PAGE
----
Polymorphonuclear neutrophil granulocytes (PMNs) possess numerous effector mechanisms to kill ingested pathogens as the first line of defence. However, several microorganisms evade intracellular killing in neutrophils, survive and retain infectivity. There is increasing evidence that several pathogens even multiply within neutrophils. Taking Leishmania major as a prototypic intracellular pathogen, we suggest an evasion strategy that includes the manipulation of PMNs in such a way that the pathogens are able to use the granulocytes as host cells. The ability to survive and maintain infectivity in PMNs subsequently enables these organisms to establish productive infection. These organisms can use granulocytes as Trojan horses before they enter their definitive host cells, the macrophages.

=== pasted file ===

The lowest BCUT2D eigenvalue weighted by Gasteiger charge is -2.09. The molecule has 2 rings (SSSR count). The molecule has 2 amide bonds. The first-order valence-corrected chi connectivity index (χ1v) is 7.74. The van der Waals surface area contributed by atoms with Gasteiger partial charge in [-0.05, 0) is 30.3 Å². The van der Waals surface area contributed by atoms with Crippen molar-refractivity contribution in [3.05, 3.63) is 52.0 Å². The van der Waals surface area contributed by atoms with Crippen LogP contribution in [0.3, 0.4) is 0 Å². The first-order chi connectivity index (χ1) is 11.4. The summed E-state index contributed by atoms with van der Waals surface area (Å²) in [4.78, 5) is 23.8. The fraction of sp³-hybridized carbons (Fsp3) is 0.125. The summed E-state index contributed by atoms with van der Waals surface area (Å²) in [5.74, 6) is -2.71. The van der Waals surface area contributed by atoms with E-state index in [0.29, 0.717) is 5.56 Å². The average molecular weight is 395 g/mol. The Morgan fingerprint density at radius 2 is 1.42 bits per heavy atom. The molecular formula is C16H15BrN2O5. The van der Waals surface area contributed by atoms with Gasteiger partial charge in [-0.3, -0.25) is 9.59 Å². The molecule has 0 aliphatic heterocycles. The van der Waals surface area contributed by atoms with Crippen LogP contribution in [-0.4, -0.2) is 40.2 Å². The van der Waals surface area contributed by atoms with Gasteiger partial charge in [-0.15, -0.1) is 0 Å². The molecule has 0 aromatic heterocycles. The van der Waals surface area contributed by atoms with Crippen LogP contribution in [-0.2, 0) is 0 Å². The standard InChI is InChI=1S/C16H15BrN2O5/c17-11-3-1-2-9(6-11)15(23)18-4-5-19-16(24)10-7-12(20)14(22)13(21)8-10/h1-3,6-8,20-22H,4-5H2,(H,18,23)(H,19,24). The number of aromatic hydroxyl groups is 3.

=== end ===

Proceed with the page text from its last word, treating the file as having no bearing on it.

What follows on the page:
Research Areas and Centers
- Academic Focus: Center for Infection and Inflammation Research (ZIEL)